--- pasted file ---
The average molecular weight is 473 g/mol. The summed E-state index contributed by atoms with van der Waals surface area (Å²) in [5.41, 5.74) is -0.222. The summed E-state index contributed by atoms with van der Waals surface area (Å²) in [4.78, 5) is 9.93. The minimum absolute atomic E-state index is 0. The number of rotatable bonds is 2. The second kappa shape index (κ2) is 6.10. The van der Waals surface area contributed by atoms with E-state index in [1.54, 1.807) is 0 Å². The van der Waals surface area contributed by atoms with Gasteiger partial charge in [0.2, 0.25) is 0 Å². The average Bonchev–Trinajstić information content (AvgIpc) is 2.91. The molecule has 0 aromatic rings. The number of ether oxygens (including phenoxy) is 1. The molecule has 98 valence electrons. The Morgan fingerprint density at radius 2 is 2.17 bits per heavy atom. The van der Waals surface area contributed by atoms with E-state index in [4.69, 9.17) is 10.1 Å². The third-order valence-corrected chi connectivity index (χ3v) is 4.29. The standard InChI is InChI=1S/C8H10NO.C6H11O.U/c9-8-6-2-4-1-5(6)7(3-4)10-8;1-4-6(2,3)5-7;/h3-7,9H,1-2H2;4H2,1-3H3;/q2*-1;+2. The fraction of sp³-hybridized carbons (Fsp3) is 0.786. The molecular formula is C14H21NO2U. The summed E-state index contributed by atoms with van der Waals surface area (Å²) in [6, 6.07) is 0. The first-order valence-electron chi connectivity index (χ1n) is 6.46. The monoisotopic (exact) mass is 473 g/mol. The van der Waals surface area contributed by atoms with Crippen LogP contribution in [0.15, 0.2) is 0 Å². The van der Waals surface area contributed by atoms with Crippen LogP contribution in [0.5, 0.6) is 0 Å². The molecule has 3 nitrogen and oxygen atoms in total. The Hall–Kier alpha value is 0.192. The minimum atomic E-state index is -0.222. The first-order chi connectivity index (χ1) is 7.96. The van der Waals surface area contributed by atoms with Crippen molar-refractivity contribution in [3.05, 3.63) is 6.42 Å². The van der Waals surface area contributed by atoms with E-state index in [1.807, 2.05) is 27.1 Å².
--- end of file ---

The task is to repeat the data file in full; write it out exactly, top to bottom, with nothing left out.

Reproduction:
The average molecular weight is 473 g/mol. The summed E-state index contributed by atoms with van der Waals surface area (Å²) in [5.41, 5.74) is -0.222. The summed E-state index contributed by atoms with van der Waals surface area (Å²) in [4.78, 5) is 9.93. The minimum absolute atomic E-state index is 0. The number of rotatable bonds is 2. The second kappa shape index (κ2) is 6.10. The van der Waals surface area contributed by atoms with E-state index in [1.54, 1.807) is 0 Å². The van der Waals surface area contributed by atoms with Gasteiger partial charge in [0.2, 0.25) is 0 Å². The average Bonchev–Trinajstić information content (AvgIpc) is 2.91. The molecule has 0 aromatic rings. The number of ether oxygens (including phenoxy) is 1. The molecule has 98 valence electrons. The Morgan fingerprint density at radius 2 is 2.17 bits per heavy atom. The van der Waals surface area contributed by atoms with E-state index in [4.69, 9.17) is 10.1 Å². The third-order valence-corrected chi connectivity index (χ3v) is 4.29. The standard InChI is InChI=1S/C8H10NO.C6H11O.U/c9-8-6-2-4-1-5(6)7(3-4)10-8;1-4-6(2,3)5-7;/h3-7,9H,1-2H2;4H2,1-3H3;/q2*-1;+2. The fraction of sp³-hybridized carbons (Fsp3) is 0.786. The molecular formula is C14H21NO2U. The summed E-state index contributed by atoms with van der Waals surface area (Å²) in [6, 6.07) is 0. The first-order valence-electron chi connectivity index (χ1n) is 6.46. The monoisotopic (exact) mass is 473 g/mol. The van der Waals surface area contributed by atoms with Crippen LogP contribution in [0.15, 0.2) is 0 Å². The van der Waals surface area contributed by atoms with Crippen LogP contribution in [0.5, 0.6) is 0 Å². The molecule has 3 nitrogen and oxygen atoms in total. The Hall–Kier alpha value is 0.192. The minimum atomic E-state index is -0.222. The first-order chi connectivity index (χ1) is 7.96. The van der Waals surface area contributed by atoms with Crippen molar-refractivity contribution in [3.05, 3.63) is 6.42 Å². The van der Waals surface area contributed by atoms with E-state index in [1.807, 2.05) is 27.1 Å².